The various motor current signal analysis signals may also be archived or stored on a data recorder 64, such as a PC based high-speed multichannel data acquisition system. Storing the data allows the analyst to compare the present data with the archive data to detect any trends or changes in the MCSA data. The MCSA data may also be viewed or recorded on various machinery monitors or storage units to allow more detailed analysis in conjunction with the audio information.

In operation, the motor current sensor senses the motor current and provides a motor current noise signal to the signal processor. The signal processor receives the motor current noise signal and demodulates the motor current noise signal. The signal conditioner selects predetermined frequencies of the motor current noise and removes unwanted frequencies and harmonics from the motor current noise signal. The signal translator shifts the selected frequencies of the motor current noise signal into an audio bandwidth signal. Finally, the amplifier amplifies the audio bandwidth signal and transfers the amplified audio bandwidth signal to the speaker for playing the selected frequencies of the motor current noise signal.

Certain modifications and improvements will occur to those skilled in the art upon a reading of the foregoing description. By way of example, combining time histories and frequency plots of power and power factor; setting alert and alarm levels as a function of frequency to monitor a specific machine; and overlaying historical plots for a given machine to show trends. Also, neural network software may also be utilized to analyze the stored information in a manner to allow the software to "learn" how to recognize a condition of interest occurring in the MCSA data and automatically provide and alert the analyst when the problem exists or occurs. It should be understood that all such modifications and improvements have been deleted herein for the sake of conciseness and readability but are properly within the scope of the following claims.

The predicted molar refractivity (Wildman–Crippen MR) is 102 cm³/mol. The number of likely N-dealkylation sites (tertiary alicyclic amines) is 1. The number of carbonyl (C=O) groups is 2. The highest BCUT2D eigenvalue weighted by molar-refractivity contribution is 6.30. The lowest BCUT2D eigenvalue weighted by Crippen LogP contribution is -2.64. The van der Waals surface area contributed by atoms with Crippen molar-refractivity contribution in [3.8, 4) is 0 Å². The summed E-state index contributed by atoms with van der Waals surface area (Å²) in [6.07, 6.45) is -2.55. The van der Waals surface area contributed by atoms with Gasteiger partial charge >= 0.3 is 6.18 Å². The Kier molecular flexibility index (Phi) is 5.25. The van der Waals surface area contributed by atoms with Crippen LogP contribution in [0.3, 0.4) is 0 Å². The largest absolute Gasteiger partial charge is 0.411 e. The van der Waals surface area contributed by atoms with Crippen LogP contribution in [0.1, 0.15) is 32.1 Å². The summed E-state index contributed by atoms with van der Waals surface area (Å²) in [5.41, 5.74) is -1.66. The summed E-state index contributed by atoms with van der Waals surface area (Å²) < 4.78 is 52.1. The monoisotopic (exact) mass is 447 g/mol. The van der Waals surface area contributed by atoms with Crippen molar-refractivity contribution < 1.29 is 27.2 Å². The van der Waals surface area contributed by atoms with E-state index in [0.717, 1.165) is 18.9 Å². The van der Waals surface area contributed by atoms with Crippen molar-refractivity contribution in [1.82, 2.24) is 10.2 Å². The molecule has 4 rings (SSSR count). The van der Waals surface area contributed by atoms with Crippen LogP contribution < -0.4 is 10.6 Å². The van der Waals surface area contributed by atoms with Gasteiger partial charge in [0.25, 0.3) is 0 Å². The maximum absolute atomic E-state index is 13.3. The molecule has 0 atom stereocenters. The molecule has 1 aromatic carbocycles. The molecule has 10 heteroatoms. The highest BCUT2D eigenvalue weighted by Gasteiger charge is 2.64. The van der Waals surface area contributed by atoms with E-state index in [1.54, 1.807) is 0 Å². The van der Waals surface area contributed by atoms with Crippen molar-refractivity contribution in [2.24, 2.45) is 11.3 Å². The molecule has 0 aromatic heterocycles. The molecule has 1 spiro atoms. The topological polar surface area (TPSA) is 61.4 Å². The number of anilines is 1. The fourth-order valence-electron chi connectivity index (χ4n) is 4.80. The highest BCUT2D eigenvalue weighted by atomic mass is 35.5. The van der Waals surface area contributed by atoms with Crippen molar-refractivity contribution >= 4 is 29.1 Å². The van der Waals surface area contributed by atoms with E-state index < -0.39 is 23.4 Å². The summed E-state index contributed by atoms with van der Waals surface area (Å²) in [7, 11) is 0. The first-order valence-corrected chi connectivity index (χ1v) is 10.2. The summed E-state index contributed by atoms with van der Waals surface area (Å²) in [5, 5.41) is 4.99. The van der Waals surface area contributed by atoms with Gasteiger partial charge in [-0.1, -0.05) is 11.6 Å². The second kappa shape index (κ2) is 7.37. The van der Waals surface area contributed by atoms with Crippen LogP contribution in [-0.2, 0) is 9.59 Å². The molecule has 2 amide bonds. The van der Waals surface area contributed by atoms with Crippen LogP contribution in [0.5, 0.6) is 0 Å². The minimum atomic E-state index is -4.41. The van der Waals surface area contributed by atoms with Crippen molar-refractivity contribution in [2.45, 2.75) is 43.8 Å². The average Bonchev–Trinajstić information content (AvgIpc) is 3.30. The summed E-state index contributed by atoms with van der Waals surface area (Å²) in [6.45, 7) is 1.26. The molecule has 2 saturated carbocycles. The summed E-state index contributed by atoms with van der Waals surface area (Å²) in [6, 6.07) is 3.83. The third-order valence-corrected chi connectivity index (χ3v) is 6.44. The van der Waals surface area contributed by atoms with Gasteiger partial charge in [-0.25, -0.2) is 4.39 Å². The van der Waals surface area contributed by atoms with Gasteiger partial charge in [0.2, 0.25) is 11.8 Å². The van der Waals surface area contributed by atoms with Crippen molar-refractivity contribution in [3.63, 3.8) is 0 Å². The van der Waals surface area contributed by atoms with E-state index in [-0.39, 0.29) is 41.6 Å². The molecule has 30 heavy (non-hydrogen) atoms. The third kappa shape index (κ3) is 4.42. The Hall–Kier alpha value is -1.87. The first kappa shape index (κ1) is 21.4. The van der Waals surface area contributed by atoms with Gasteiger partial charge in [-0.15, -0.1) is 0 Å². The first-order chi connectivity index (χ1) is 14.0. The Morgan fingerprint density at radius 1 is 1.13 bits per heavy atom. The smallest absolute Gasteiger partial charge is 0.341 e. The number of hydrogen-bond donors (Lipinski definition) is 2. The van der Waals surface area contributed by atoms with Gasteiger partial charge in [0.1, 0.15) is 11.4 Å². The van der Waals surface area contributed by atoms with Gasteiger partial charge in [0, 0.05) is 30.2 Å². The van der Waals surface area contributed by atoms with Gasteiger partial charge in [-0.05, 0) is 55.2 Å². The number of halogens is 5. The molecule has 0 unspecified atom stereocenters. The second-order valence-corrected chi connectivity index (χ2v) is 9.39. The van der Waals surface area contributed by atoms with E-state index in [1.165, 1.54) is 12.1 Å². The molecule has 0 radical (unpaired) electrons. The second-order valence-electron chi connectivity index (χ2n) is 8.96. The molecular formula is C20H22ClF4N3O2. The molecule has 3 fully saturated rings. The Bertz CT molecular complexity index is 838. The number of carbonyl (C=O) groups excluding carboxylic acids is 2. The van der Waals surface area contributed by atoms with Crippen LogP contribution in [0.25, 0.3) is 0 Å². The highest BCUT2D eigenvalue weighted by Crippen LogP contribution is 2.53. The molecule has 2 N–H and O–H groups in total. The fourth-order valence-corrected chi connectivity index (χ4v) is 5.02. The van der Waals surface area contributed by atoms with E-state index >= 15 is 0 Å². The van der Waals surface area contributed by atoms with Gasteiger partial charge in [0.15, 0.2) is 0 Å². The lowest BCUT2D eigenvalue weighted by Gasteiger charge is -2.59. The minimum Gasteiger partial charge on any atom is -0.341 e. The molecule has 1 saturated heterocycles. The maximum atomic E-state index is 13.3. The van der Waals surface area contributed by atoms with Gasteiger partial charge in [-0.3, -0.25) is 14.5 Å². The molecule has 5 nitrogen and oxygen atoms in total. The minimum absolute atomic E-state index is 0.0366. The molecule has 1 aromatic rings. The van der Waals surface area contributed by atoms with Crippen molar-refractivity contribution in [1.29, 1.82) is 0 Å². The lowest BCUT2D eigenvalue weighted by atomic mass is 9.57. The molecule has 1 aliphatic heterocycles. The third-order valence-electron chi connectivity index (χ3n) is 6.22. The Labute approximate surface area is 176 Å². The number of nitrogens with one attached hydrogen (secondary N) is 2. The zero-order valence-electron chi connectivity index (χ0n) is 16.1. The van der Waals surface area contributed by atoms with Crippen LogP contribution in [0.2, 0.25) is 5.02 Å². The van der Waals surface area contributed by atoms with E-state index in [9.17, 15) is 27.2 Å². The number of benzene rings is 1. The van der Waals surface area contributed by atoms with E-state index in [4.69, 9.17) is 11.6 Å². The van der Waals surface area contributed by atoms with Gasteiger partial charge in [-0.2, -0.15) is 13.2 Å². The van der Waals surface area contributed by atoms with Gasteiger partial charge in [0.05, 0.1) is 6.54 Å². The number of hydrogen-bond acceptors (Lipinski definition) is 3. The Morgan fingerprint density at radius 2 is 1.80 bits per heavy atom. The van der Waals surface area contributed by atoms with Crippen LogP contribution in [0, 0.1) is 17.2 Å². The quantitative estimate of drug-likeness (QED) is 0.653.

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Reference
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Referenced by
Citing PatentFiling datePublication dateApplicantTitle
US5867748 *Oct 28, 1996Feb 2, 1999Fuji Xerox Co., Ltd.Noise masking device and method for use in an image forming apparatus
US6199023 *Nov 16, 1998Mar 6, 2001Geneal Electric CompanySystem for removing spurious signatures in motor current signature analysis